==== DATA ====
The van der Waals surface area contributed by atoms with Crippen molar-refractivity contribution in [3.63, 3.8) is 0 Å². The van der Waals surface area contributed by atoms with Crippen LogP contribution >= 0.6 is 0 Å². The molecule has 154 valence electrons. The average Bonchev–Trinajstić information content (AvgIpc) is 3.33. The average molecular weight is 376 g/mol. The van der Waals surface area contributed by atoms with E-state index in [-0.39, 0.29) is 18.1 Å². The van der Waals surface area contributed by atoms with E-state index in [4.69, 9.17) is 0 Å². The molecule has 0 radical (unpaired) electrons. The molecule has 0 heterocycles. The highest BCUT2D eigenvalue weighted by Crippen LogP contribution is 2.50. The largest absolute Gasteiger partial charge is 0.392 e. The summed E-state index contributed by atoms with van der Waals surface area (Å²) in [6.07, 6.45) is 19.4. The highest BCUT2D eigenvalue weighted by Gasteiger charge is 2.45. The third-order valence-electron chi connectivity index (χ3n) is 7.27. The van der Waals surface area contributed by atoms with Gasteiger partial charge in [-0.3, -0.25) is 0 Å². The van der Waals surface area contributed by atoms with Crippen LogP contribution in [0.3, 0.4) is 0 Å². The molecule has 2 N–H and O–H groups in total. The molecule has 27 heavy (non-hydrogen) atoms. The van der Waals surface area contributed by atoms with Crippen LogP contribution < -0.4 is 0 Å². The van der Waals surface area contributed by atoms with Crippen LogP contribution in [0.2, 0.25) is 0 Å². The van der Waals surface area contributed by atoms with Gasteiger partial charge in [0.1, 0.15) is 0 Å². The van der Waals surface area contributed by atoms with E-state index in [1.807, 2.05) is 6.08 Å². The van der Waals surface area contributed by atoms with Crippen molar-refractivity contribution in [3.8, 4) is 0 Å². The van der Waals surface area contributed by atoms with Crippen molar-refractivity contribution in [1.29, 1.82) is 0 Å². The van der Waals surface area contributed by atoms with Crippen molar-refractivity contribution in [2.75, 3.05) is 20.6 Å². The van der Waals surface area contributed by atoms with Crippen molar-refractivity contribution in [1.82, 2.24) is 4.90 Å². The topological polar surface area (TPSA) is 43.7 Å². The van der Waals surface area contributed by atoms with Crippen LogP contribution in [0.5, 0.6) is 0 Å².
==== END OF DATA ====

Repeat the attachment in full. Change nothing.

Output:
The van der Waals surface area contributed by atoms with Crippen molar-refractivity contribution in [3.63, 3.8) is 0 Å². The van der Waals surface area contributed by atoms with Crippen LogP contribution >= 0.6 is 0 Å². The molecule has 154 valence electrons. The average Bonchev–Trinajstić information content (AvgIpc) is 3.33. The average molecular weight is 376 g/mol. The van der Waals surface area contributed by atoms with E-state index in [-0.39, 0.29) is 18.1 Å². The van der Waals surface area contributed by atoms with E-state index in [4.69, 9.17) is 0 Å². The molecule has 0 radical (unpaired) electrons. The molecule has 0 heterocycles. The highest BCUT2D eigenvalue weighted by Crippen LogP contribution is 2.50. The largest absolute Gasteiger partial charge is 0.392 e. The summed E-state index contributed by atoms with van der Waals surface area (Å²) in [6.07, 6.45) is 19.4. The highest BCUT2D eigenvalue weighted by Gasteiger charge is 2.45. The third-order valence-electron chi connectivity index (χ3n) is 7.27. The van der Waals surface area contributed by atoms with Gasteiger partial charge in [-0.3, -0.25) is 0 Å². The van der Waals surface area contributed by atoms with Crippen LogP contribution in [0.3, 0.4) is 0 Å². The molecule has 2 N–H and O–H groups in total. The molecule has 27 heavy (non-hydrogen) atoms. The van der Waals surface area contributed by atoms with Crippen LogP contribution < -0.4 is 0 Å². The van der Waals surface area contributed by atoms with Crippen LogP contribution in [0.2, 0.25) is 0 Å². The van der Waals surface area contributed by atoms with Gasteiger partial charge in [0.1, 0.15) is 0 Å². The van der Waals surface area contributed by atoms with E-state index in [1.807, 2.05) is 6.08 Å². The van der Waals surface area contributed by atoms with Crippen molar-refractivity contribution in [3.8, 4) is 0 Å². The van der Waals surface area contributed by atoms with Crippen molar-refractivity contribution in [1.29, 1.82) is 0 Å². The van der Waals surface area contributed by atoms with Crippen molar-refractivity contribution in [2.75, 3.05) is 20.6 Å². The van der Waals surface area contributed by atoms with Crippen molar-refractivity contribution in [1.82, 2.24) is 4.90 Å². The topological polar surface area (TPSA) is 43.7 Å². The van der Waals surface area contributed by atoms with Crippen LogP contribution in [0.5, 0.6) is 0 Å².